The Romans made many advances to bread-making as well. They were the first to develop Baking Guilds that allowed for the regulation of bread and the dispersal to a wider population. As well, Romans developed sourdough breads that utilized beer and wine musts as a farmable source of bacteria and yeast. A new practice that would become standard for many centuries developed. Peasantry who could not afford an oven would still farm grains but would sell the product to bakers and would then buy back bread (often of low quality dark breads) .

Breads during the ancient and classical periods were heavily associated with religion. Bread was seen as a metaphor for life and sustenance itself. As such, many mythologic cults across Europe and the middle East worshipped gods and goddesses of the harvest and of grains. For the Abrahamic faiths, bread is also essential. The Jewish people eat unleavened bread as a symbol of their flight form Egypt and Christians partake in eating bread as part of the Eucharist.

Orthodox Priest offers the Eucharistic sacrifice of wine and leavened bread

In Medieval Europe bread remained a staple to the diet of all people. The Norse could farm hardy varieties of rye to make rye-flour breads that are still common today. In other parts of Europe, peasantry still ate dark breads while the feudal lords would eat higher quality white breads. An intriguing part of bread in the Medieval period is the “Trencher.” The Trencher was a dense piece of bread that was used as a plate to hold food. At the end of the meal, the sopped bread can be eaten or given as alms for the poor. Just as in Roman times, Bakers guilds were regulated.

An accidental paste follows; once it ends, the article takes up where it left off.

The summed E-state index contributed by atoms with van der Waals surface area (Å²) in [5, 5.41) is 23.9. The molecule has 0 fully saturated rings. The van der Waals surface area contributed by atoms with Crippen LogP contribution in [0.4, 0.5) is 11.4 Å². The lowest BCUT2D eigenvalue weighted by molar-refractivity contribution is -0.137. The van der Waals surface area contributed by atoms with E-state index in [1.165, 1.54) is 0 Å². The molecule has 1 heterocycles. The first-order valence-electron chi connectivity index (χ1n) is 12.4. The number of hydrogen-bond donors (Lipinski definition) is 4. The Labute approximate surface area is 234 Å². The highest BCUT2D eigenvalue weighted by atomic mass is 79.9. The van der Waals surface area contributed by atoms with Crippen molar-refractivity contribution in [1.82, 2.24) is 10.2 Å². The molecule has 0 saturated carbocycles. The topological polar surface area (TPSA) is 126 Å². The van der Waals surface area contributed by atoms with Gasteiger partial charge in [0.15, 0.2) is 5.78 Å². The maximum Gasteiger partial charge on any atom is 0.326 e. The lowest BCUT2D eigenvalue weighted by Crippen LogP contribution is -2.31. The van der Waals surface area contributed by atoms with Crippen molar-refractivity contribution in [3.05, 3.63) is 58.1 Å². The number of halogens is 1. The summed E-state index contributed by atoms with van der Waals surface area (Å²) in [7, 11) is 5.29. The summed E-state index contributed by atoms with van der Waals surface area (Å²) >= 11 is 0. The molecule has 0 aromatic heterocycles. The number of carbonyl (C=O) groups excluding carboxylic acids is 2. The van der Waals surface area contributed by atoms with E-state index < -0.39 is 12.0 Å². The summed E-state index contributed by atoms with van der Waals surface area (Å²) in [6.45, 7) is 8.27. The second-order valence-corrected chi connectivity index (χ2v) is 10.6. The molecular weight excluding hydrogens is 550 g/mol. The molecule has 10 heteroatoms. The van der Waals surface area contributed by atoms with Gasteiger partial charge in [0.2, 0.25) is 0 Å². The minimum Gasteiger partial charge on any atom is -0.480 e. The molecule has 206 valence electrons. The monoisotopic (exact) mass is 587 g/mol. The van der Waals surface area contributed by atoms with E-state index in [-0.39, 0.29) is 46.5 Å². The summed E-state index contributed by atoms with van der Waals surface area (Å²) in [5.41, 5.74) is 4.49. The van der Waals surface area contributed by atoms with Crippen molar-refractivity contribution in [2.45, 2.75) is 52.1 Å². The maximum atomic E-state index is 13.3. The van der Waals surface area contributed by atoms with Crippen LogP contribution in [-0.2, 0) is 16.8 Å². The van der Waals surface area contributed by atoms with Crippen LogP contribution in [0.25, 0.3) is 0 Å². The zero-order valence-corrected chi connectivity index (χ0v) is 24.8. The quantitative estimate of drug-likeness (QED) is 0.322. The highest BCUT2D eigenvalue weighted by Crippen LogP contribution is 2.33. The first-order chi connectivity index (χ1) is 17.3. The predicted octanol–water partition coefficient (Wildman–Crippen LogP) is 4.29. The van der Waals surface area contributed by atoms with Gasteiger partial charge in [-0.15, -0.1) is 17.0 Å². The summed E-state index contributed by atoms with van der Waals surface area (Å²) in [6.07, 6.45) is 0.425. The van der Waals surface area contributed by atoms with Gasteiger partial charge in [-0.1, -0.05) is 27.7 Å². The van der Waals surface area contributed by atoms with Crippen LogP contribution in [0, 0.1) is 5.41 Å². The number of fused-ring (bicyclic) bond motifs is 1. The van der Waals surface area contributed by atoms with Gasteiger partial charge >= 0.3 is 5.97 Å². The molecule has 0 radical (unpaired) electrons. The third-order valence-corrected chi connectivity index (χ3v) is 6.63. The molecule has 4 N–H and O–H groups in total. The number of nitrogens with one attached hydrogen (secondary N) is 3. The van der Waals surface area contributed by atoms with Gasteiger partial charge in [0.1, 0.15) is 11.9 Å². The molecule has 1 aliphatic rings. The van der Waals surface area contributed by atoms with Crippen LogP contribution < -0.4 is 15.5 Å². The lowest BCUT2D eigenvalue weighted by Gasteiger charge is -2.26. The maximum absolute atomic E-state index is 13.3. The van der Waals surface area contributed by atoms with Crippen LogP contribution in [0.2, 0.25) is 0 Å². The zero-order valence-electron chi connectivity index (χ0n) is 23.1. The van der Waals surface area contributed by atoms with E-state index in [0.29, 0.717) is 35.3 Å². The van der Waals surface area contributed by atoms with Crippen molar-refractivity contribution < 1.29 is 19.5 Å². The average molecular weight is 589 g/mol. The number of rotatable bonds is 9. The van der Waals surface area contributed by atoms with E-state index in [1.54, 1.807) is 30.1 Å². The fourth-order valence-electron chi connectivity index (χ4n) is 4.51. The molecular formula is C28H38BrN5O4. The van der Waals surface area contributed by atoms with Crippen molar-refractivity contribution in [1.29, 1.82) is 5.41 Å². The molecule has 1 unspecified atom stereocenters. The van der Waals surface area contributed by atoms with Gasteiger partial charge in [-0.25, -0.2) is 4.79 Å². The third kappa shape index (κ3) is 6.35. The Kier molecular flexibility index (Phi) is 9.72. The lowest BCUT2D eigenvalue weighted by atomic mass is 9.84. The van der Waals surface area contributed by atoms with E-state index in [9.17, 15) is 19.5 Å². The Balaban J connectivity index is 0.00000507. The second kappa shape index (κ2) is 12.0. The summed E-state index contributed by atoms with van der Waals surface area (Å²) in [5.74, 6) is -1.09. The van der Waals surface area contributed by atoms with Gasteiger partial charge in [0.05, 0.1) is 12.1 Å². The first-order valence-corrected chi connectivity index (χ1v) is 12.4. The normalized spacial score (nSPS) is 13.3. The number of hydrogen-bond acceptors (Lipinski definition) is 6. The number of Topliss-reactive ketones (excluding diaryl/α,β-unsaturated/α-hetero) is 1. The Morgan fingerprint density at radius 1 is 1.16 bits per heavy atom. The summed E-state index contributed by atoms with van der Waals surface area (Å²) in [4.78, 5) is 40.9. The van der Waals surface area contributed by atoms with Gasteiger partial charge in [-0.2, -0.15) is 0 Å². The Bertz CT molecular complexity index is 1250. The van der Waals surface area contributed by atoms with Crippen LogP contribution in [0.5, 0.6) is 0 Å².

Just as bread is a staple of the modern Western diet, it has been fundamental to so many old world cultures. I find the history of this to be intriguing and by making my own bread, I feel connected to thousands of years-worth of history!

Published by Anthony Dicecca

Hello and welcome to my blog. I am Anthony Dicecca, and I am currently pursuing a thesis-based Masters degree in Geology with a Specialization in Planetary Science and Exploration. I am a native of Rochester, New York but moved to London, Ontario to attend the University of Western Ontario. From 2016 to 2020 I worked to complete my undergraduate degree, finishing with a BSc in Physics and a BSc in Geology. During this time I developed a passion for geology, and in particular, planetary science. I've had the pleasure of working with Dr. Gordon Osinski and his team during this time aiding in research ranging from Arctic peri-glaciology to global impact cratering, and from Lunar spectroscopy to Martian mapping. In Autumn 2020 I continued my education at the U.W.O., working towards a MSc in Geology with a Specialization in Planetary Science and Exploration. My research will likely involve insights obtained from the Holuhraun Lava Field in Iceland and their applications to other bodies in the Solar System. This blog serves as an archive of my progression over the next few semesters.